• Blog
  • 4 Min Read
  • August 9, 2016

What Your Peers Can Teach You about Data Management

Conferences are a great way to gain a clearer understanding of the challenges your peers are facing. In June, I had the opportunity to attend the Financial Technologies Forum’s SecOps North America 2016 conference in Toronto. Common presentation themes included aggregation of data, challenges faced in the reconciliation process, and a lack of familiarity with data consumed.

With constant changes to the financial industry, it is becoming increasingly more important for organizations to be aware of common issues their peers face. These great presentations naturally got me thinking: what are the top data-related challenges that investment accountants face today, and how can they solve them? From my extensive experience working with investment accounting professionals, it seems to boil down to five main challenges that prevent organizations from accessing quality, reliable data. Fortunately, all of these challenges have solutions that will help investment accountants get the data they need, when they need it.

1. Inaccessible and Hard to Interpret Data

Infrequently reconciled data from multiple systems can be difficult to analyze, especially if reports are provided sporadically and have limited customization. Legacy systems don’t offer a full view into an investment portfolio, and their required manual processes leave companies vulnerable to a pile-up of errors at period-end.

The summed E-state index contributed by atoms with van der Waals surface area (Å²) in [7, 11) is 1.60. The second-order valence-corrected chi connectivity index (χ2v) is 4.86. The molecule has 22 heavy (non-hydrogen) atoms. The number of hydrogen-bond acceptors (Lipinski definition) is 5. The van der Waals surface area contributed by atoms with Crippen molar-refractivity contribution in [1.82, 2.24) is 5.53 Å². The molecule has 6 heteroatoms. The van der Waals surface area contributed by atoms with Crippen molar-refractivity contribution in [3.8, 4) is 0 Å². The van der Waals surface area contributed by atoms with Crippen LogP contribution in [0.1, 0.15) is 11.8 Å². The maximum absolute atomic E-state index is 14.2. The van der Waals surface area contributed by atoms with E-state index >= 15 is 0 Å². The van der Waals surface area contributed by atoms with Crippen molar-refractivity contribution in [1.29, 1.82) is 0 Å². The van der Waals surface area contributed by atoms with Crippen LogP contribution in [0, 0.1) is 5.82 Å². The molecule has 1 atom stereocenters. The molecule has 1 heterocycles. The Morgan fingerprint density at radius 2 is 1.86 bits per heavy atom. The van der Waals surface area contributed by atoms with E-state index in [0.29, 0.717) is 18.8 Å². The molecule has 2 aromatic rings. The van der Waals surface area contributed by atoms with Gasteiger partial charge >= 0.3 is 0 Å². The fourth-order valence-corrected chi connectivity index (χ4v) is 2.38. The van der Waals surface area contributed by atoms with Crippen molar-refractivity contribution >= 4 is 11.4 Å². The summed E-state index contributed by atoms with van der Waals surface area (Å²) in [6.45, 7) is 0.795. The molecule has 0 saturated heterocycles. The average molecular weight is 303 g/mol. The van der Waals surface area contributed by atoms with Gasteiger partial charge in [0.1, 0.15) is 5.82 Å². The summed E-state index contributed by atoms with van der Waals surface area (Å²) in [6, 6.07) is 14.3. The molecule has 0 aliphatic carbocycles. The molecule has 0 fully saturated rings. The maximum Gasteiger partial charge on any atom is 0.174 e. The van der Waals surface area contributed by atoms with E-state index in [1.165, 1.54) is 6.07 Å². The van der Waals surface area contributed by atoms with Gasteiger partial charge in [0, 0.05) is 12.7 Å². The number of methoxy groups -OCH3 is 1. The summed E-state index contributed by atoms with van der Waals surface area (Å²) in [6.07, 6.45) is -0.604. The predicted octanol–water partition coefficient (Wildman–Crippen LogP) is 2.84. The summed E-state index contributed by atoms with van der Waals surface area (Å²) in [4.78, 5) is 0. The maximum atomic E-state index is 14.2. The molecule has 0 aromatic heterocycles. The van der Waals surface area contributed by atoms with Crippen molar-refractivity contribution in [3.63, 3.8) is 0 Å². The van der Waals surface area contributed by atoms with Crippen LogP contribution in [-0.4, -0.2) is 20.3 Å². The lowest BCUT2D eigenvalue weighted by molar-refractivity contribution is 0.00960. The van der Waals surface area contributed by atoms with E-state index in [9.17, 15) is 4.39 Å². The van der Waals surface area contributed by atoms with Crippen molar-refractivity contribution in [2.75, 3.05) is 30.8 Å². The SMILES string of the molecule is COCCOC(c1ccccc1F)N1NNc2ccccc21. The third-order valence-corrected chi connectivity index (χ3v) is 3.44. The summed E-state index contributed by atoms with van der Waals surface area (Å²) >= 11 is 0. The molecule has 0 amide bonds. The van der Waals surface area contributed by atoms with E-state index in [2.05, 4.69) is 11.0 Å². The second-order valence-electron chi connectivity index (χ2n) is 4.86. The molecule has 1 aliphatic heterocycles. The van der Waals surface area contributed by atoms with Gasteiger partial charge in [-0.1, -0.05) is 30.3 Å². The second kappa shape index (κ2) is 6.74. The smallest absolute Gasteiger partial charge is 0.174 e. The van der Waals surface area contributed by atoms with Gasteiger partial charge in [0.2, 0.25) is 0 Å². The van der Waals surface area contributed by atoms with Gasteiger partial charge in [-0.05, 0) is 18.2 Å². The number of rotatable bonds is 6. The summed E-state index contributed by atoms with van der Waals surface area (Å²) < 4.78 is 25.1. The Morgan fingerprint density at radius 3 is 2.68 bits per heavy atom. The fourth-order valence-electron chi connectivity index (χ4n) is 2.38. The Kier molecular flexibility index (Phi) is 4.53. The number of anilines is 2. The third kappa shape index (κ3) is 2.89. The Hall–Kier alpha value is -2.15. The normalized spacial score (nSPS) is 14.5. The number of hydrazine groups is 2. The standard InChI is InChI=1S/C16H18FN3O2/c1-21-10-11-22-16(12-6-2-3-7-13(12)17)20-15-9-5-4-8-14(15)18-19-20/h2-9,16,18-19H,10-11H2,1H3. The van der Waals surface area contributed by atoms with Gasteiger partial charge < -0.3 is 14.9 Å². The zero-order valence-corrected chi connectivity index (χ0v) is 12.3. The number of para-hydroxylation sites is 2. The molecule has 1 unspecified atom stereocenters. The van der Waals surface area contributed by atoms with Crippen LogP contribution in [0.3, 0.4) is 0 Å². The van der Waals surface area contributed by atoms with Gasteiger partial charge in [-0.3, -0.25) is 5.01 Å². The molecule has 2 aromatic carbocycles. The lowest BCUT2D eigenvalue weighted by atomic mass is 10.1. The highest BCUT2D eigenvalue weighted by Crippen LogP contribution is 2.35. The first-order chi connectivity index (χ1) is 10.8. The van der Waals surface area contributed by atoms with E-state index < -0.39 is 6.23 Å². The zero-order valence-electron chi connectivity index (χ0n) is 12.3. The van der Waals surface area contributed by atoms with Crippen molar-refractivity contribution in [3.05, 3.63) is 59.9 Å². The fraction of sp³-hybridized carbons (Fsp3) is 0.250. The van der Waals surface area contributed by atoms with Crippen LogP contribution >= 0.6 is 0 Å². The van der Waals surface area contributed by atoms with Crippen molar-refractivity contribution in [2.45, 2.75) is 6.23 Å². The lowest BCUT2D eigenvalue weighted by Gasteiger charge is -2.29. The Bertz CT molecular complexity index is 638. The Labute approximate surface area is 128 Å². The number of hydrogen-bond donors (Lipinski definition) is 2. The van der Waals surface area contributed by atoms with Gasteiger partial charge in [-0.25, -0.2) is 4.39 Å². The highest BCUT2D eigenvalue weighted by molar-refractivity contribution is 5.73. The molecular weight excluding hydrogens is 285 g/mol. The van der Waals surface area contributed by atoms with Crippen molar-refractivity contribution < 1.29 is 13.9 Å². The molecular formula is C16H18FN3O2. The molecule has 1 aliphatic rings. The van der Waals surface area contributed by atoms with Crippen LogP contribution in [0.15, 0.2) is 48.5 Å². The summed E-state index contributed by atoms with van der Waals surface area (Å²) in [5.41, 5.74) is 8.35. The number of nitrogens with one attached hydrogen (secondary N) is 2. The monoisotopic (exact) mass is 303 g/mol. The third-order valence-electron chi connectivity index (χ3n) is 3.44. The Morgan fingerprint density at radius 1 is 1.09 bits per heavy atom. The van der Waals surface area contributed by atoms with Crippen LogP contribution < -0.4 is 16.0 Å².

When aggregating and evaluating your data, ask yourself:

  • Where did this data come from?
  • How is it defined in the system?
  • How is it intended to be used, versus how it is actually used?

Ensure your data is automatically reconciled every day from a single integrated and consolidated source. Instead of reconciling and processing data at period-end, track your data daily to better evaluate performance, risk, and compliance.

2. Knowledge of Industry Standards

If data does not adhere to industry standards, organizations run into problems. This occurs frequently in the aggregation process: third-party providers, custody banks, and varying departments within the same firm may interpret the same fields and regulatory requirements differently. Disjointed data populated in different formats requires cumbersome manual work to force the data into an industry standard structure.


Know the industry standards, and be sure you’re following them correctly. A best-in-class client services team that acts as an extension of your investment accounting team can provide industry updates and in-depth expertise to ensure you are always up-to-date on regulatory changes. A client services team of industry experts provides peace-of-mind that you are consistent with industry standards and regulatory expectations. Web-based solutions can also provide seamless updates to adapt to evolving industry standards and regulations without additional fees or costly and cumbersome software installations.

3. The Value of Data

Large projects often come to a screeching halt when firms realize they have no idea where their investment data is coming from, who is going to process it, and how it will ultimately be used. Furthermore, many organizations don’t realize how useful their data can be when monitoring their investment portfolios, and, as a result, valuable data is underutilized. Investment portfolios can benefit greatly from streamlined and aggregated data, but without frequent and clear reporting, information that could influence investment portfolio decisions falls by the wayside.